The last two times I've taken a taxi from Suvarnabhumi Airport I've encountered the same situation. When I sit down in the taxi, I look for the meter. I don't see it, so I ask the driver where it is. He flips up the end of a small towel spread out on top of the meter, with the end covering the display. Both times the meter had apparently not been reset from the previous fare, displaying over 100 baht in each instance, to which my fare would have been added. In the first instance the driver apologised and reset the meter quickly. In the second instance the driver got a bit angry until I yelled at him to stop the car. He calmed down, offered a muffled apology, and we continued the journey.
The Thai government has been making changes to its visa policies, and one of the changes it made was to create an online application process for Visa-On-Arrival. It seems like a great idea, so I tried to use it on a recent trip. Huge mistake. After I handed in the printed online-VOA form, I was waved aside to wait. And wait. And wait. People who were behind me in line got their passports back and I kept waiting. It was ~30 minutes later before I finally got my passport back. The agent who simply stamped form after form had no idea what the new-fangled online-VOA was and a supervisor who showed up eventually had to deal with it. Even though the Thai Immigration Bureau is trying to push the improved approach, the staff at the airport wasn't trained to implement it. Unfortunately, this is par for the course when it comes to Thais trying out new ideas. Oftentimes, the idea is good but the follow-through is terrible.
20 baht guest fee.
I am staying at the Ambassador on soi 11. It is listed as a "girl-friendly hotel". It has started charging 20 baht to bring a woman to your room. I have a female friend – not a lover – living in Bangkok who had to pay 20 baht to come with me when I changed to sneakers in my room. I later had to put her on the room register in order to let her come with me from time to time and, to pick me up for shopping. Another guest almost had to pay security 20 baht to take a copy of his passport so that he could bring a guest. He laughed and told them they could go and look at the copy already at reception and he did not have to pay.
With Darel's ongoing difficulties, it's all downhill at Dollhouse, Soi Cowboy.
One of the biggest brand names in the business, Dollhouse in Thailand dates back to 2000. The first Dollhouse branch in Clinton Plaza followed by locations on Walking Street and Soi Cowboy as the owners built on the brand's success. Many of us have fond memories from Dollhouse over the years when they were the home of the original Nanapong dance contests, to Miss Noi AKA double-D number 33, to the fiasco in the weeks before Clinton Plaza closed when the seats in Dollhouse were moved on to the stage and the girls danced where the seats used to be! Central to Dollhouse's success has been its co-founder, Darel. But the popular American has had a tough time of it recently, his personal problems getting the odd mention in this column. Unfortunately these issues have had an impact on the bar and Dollhouse in Soi Cowboy has closed for the time being. The dolls finally decided they had had enough of Darel's recent eccentricities and the entire female staff walked out following a meeting this past Monday. The previous Friday, the popular Welsh manager departed. Desperate to keep the goldmine going, a handful of day-rate coyotes responded to an SOS call on Tuesday by Darel. They lasted just one night. On Wednesday Darel was at the bar, alone for the most part, puttering around as if it was going to be a normal night. But anyone sticking their head in Dollhouse found an empty bar. The bar had not been cleaned and was a mess. Come Thursday night the bar was locked and the lights were off. Ditto Friday. On Saturday night one of the doors was open while the other was barricaded with barstools. There was some traffic in and out of the bar, Darel telling some it was a private party with a $2,000 charge per head. I wouldn't be surprised if he said that Elvis was on stage performing a duo with Michael Jackson and Marilyn Monroe was doing a strip tease. The water supply has been turned off and the smell of urine from the men's room upstairs is only going to get worse. Some of the Dollhouse troop have sought employment elsewhere with Jail Birdz on Nana's top floor the major beneficiary. Darel posted on Facebook on Thursday that he would be seeing everyone in the Spring, which some took to mean he was going to take some time out, but come Saturday night he was back in the bar. No-one knows what Darel will do next and really, anything is possible.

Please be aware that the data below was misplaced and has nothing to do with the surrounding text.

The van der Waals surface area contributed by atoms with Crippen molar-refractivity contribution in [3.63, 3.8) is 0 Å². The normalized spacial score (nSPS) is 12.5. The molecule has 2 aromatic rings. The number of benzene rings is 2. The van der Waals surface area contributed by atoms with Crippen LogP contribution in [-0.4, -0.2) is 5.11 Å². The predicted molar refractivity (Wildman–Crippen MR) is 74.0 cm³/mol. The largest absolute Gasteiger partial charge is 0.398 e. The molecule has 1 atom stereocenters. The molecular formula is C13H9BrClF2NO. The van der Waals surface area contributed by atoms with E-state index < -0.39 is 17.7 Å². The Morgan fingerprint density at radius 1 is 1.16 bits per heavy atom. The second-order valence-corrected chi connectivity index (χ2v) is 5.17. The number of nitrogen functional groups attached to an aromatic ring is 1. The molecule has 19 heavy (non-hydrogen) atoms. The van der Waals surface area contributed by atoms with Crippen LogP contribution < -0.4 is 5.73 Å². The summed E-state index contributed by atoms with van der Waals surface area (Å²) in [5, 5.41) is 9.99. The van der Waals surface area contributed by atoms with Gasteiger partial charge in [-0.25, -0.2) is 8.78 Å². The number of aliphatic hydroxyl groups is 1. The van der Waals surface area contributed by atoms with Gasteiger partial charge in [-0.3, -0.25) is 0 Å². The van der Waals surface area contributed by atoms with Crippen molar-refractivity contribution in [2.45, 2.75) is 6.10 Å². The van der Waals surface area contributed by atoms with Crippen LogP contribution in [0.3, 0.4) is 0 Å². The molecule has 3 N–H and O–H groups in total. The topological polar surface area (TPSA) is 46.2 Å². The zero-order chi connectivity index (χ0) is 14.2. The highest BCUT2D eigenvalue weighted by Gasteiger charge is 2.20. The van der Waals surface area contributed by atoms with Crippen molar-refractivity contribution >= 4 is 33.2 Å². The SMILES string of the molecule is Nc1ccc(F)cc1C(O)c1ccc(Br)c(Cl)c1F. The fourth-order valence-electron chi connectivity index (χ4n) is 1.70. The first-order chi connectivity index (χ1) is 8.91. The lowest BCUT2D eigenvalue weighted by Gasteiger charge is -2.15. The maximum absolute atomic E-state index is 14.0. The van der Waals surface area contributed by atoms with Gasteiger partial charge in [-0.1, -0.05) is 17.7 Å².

Dollhouse's problems could affect Soi Cowboy which – let's be frank – only has a small number of genuinely good gogo bars. Pretty neon on the outside doesn't mean a great bar on the inside. With Dollhouse closed for the time being, that's one fewer decent bar. You'd think that with Dollhouse closed other bars in Cowboy would benefit but that's logical thinking – something best avoided in Thailand. Fewer decent bars in Cowboy is just as likely to cause folks to go elsewhere i.e. Nana where there are more good bars to choose.
The aggressive hello girls outside bars in Soi Cowboy will do what they can to get punters inside. One guy was a human rope in a tug of war between bars on opposite sides of the soi this week as girls from one side pulled on one arm trying to get him in their bar while girls from the bar opposite pulled on his other arm. Fun if you're in the mood, annoying if you're not.